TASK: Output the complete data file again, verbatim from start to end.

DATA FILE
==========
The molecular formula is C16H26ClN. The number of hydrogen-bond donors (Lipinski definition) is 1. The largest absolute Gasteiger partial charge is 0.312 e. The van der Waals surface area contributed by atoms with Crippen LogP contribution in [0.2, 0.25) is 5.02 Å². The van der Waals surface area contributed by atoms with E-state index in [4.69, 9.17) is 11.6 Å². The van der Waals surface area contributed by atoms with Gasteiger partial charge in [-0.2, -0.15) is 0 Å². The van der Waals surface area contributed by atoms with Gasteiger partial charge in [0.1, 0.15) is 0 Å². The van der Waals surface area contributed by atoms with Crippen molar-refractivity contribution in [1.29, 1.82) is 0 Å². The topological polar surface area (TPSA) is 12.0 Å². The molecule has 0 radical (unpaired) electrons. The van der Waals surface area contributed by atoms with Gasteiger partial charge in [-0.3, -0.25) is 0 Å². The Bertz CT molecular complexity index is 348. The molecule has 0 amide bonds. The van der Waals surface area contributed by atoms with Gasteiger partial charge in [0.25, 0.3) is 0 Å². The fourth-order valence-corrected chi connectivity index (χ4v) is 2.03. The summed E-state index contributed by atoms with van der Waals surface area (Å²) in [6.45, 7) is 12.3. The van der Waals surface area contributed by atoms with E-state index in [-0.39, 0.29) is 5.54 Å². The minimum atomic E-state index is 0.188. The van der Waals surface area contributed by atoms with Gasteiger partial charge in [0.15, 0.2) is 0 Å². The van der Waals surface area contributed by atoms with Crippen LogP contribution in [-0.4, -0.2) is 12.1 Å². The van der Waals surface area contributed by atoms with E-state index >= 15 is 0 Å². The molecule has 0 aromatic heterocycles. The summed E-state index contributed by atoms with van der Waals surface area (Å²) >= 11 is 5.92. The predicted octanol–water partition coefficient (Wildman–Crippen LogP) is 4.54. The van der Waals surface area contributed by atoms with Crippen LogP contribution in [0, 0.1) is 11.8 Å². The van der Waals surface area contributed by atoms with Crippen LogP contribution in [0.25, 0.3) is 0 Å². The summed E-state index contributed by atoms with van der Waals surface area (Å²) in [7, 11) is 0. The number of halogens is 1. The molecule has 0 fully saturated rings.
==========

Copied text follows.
The molecular formula is C16H26ClN. The number of hydrogen-bond donors (Lipinski definition) is 1. The largest absolute Gasteiger partial charge is 0.312 e. The van der Waals surface area contributed by atoms with Crippen LogP contribution in [0.2, 0.25) is 5.02 Å². The van der Waals surface area contributed by atoms with E-state index in [4.69, 9.17) is 11.6 Å². The van der Waals surface area contributed by atoms with Gasteiger partial charge in [-0.2, -0.15) is 0 Å². The van der Waals surface area contributed by atoms with Gasteiger partial charge in [0.1, 0.15) is 0 Å². The van der Waals surface area contributed by atoms with Crippen molar-refractivity contribution in [1.29, 1.82) is 0 Å². The topological polar surface area (TPSA) is 12.0 Å². The molecule has 0 radical (unpaired) electrons. The van der Waals surface area contributed by atoms with Gasteiger partial charge in [-0.3, -0.25) is 0 Å². The Bertz CT molecular complexity index is 348. The molecule has 0 amide bonds. The van der Waals surface area contributed by atoms with Gasteiger partial charge in [0.25, 0.3) is 0 Å². The fourth-order valence-corrected chi connectivity index (χ4v) is 2.03. The summed E-state index contributed by atoms with van der Waals surface area (Å²) in [6.45, 7) is 12.3. The van der Waals surface area contributed by atoms with E-state index in [-0.39, 0.29) is 5.54 Å². The minimum atomic E-state index is 0.188. The van der Waals surface area contributed by atoms with Gasteiger partial charge in [0.15, 0.2) is 0 Å². The van der Waals surface area contributed by atoms with Crippen LogP contribution in [-0.4, -0.2) is 12.1 Å². The van der Waals surface area contributed by atoms with E-state index >= 15 is 0 Å². The molecule has 0 aromatic heterocycles. The summed E-state index contributed by atoms with van der Waals surface area (Å²) >= 11 is 5.92. The predicted octanol–water partition coefficient (Wildman–Crippen LogP) is 4.54. The van der Waals surface area contributed by atoms with Crippen LogP contribution in [0, 0.1) is 11.8 Å². The van der Waals surface area contributed by atoms with Crippen LogP contribution in [0.25, 0.3) is 0 Å². The summed E-state index contributed by atoms with van der Waals surface area (Å²) in [7, 11) is 0. The number of halogens is 1. The molecule has 0 fully saturated rings.